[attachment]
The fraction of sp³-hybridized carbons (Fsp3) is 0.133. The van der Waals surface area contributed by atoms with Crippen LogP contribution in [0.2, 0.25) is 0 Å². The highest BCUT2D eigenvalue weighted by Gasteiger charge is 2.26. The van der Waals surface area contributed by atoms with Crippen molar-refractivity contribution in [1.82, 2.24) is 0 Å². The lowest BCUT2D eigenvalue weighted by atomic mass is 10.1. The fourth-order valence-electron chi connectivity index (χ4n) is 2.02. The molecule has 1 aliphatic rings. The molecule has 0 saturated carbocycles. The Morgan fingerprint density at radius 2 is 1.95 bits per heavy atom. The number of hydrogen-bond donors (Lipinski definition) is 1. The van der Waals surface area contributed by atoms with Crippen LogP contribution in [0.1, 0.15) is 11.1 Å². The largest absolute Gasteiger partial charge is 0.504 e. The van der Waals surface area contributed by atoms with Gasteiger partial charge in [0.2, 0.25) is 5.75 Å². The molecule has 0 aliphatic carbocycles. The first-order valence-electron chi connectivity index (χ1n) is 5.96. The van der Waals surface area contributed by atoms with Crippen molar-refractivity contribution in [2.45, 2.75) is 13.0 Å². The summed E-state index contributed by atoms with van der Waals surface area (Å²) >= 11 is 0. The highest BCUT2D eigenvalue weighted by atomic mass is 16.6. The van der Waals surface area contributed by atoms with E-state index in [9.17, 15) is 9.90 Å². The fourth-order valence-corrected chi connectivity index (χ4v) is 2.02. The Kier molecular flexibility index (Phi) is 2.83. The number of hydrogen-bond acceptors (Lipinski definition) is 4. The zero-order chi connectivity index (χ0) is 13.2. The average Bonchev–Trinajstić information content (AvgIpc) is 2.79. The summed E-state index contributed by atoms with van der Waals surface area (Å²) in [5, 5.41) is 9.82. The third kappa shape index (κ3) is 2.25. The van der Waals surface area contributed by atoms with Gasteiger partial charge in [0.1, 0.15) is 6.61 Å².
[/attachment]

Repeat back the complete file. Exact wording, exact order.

The fraction of sp³-hybridized carbons (Fsp3) is 0.133. The van der Waals surface area contributed by atoms with Crippen LogP contribution in [0.2, 0.25) is 0 Å². The highest BCUT2D eigenvalue weighted by Gasteiger charge is 2.26. The van der Waals surface area contributed by atoms with Crippen molar-refractivity contribution in [1.82, 2.24) is 0 Å². The lowest BCUT2D eigenvalue weighted by atomic mass is 10.1. The fourth-order valence-electron chi connectivity index (χ4n) is 2.02. The molecule has 1 aliphatic rings. The molecule has 0 saturated carbocycles. The Morgan fingerprint density at radius 2 is 1.95 bits per heavy atom. The number of hydrogen-bond donors (Lipinski definition) is 1. The van der Waals surface area contributed by atoms with Crippen LogP contribution in [0.1, 0.15) is 11.1 Å². The largest absolute Gasteiger partial charge is 0.504 e. The van der Waals surface area contributed by atoms with Gasteiger partial charge in [0.2, 0.25) is 5.75 Å². The molecule has 0 aliphatic carbocycles. The first-order valence-electron chi connectivity index (χ1n) is 5.96. The van der Waals surface area contributed by atoms with Crippen molar-refractivity contribution in [2.45, 2.75) is 13.0 Å². The summed E-state index contributed by atoms with van der Waals surface area (Å²) >= 11 is 0. The highest BCUT2D eigenvalue weighted by atomic mass is 16.6. The van der Waals surface area contributed by atoms with E-state index in [9.17, 15) is 9.90 Å². The fourth-order valence-corrected chi connectivity index (χ4v) is 2.02. The Kier molecular flexibility index (Phi) is 2.83. The number of hydrogen-bond acceptors (Lipinski definition) is 4. The zero-order chi connectivity index (χ0) is 13.2. The average Bonchev–Trinajstić information content (AvgIpc) is 2.79. The summed E-state index contributed by atoms with van der Waals surface area (Å²) in [5, 5.41) is 9.82. The third kappa shape index (κ3) is 2.25. The van der Waals surface area contributed by atoms with Gasteiger partial charge in [0.1, 0.15) is 6.61 Å².